At the core of my research is an interest in actors’ strategic decision-making in relation to formal institutions, and the democratic consequences of these decisions.

My first book Electoral Protest and Democracy in the Developing World (Cambridge University Press) examines how political elites work with and around electoral institutions to try to gain an advantage in the electoral arena.  Other early work has looked at how political elites might use electoral manipulation strategically (Comparative Political Studies), and how they make strategic decisions to pursue credit ratings (International Organization).

My recent work extends the book’s theoretical logic and uses survey experiments to examine citizen perceptions of elites’ strategic decisions in the electoral arena.  Based on data from the 2011 & 2012 CCES, I am looking at the ways that political parties, gender, and available voting technologies shape citizens’ perceptions of election fraud.  With the support of TESS I am expanding this work, to examine how political polarization might further shape perceptions of electoral integrity.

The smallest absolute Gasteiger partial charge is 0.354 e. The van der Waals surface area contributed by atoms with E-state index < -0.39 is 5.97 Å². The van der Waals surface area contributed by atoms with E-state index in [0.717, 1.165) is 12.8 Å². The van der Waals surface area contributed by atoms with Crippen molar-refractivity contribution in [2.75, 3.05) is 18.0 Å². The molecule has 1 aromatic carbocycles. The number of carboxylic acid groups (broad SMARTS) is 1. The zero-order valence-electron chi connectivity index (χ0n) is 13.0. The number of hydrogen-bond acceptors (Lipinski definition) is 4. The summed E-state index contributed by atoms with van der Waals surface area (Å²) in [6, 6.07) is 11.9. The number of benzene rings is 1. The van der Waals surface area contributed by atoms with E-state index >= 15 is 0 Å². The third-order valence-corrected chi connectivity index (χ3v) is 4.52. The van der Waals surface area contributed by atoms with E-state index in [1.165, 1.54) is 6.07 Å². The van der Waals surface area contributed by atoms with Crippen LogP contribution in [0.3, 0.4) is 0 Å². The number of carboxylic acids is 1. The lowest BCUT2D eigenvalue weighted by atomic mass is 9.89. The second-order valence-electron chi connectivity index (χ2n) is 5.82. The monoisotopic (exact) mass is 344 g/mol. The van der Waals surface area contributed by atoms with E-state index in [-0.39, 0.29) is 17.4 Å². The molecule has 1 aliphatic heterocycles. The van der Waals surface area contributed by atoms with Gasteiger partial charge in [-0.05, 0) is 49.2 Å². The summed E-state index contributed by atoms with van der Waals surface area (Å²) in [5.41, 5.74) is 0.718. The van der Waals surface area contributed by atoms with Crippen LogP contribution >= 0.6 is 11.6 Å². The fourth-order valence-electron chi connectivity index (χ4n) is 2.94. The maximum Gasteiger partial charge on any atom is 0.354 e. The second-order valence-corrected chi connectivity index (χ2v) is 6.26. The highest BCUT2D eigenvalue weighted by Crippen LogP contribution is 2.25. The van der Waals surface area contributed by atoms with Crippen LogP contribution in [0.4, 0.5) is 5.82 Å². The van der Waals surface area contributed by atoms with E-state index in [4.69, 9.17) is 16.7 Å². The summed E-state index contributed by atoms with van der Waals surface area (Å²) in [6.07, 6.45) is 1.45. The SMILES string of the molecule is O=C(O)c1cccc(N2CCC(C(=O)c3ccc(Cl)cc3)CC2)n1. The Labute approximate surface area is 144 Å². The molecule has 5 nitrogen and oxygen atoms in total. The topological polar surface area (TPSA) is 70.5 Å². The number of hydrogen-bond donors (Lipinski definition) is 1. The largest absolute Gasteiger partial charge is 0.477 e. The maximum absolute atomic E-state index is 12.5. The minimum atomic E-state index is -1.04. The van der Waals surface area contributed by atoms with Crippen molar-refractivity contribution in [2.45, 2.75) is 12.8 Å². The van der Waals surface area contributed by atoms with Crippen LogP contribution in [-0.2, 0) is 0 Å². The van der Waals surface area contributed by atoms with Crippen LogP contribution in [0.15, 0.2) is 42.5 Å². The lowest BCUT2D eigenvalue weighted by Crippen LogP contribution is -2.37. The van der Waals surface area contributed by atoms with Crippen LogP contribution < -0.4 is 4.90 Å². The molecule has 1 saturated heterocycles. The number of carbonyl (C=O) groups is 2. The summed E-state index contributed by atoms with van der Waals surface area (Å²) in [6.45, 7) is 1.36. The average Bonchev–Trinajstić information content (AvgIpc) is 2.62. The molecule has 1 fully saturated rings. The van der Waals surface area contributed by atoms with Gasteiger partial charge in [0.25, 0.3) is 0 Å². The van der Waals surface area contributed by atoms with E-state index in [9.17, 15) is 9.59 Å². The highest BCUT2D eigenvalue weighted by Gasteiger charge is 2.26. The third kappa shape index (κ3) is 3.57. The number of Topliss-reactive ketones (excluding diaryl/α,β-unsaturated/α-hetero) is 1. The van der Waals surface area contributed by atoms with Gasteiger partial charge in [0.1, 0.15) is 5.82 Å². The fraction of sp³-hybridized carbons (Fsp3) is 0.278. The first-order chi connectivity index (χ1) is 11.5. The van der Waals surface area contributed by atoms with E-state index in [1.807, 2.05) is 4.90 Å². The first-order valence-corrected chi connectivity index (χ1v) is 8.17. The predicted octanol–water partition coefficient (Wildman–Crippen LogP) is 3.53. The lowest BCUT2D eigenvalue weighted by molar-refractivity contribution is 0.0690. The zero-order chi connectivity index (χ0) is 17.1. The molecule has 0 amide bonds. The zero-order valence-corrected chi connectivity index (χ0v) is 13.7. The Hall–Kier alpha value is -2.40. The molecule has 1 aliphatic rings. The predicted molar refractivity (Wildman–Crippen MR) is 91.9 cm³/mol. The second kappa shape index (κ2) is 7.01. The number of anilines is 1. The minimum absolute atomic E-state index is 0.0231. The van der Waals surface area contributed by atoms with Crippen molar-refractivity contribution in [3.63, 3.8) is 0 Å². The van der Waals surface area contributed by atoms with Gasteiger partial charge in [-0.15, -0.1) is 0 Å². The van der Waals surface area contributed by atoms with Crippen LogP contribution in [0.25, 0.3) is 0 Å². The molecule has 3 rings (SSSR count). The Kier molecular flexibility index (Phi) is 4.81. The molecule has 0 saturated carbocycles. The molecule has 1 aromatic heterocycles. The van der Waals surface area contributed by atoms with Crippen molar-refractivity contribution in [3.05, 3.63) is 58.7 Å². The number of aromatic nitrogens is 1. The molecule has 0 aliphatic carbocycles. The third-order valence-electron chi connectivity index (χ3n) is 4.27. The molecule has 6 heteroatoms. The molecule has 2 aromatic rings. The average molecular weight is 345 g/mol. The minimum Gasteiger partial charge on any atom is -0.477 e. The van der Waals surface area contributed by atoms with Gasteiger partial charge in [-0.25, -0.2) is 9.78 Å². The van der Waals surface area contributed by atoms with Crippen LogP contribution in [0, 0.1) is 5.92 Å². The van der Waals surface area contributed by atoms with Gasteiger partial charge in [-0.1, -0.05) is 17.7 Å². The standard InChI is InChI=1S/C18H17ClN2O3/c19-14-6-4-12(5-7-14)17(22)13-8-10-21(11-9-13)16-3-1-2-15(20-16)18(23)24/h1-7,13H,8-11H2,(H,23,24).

My future work turns these questions of elite strategies and citizen perceptions to the topic of political violence, with projects on ethnic politics and partisan violence, political assassination, and parliamentary brawls.

My research has also informed professional activities such as contributing my expertise to the World Politics Review; serving as guest editor for a special issue of the Election Law Journal; and participating in a workshop on election integrity as part of International IDEA’s Inter-Regional Dialogues on Democracy in Stockholm, Sweden.  In 2014 I delivered an Empire Series keynote lecture at the MPSA annual conference in Chicago.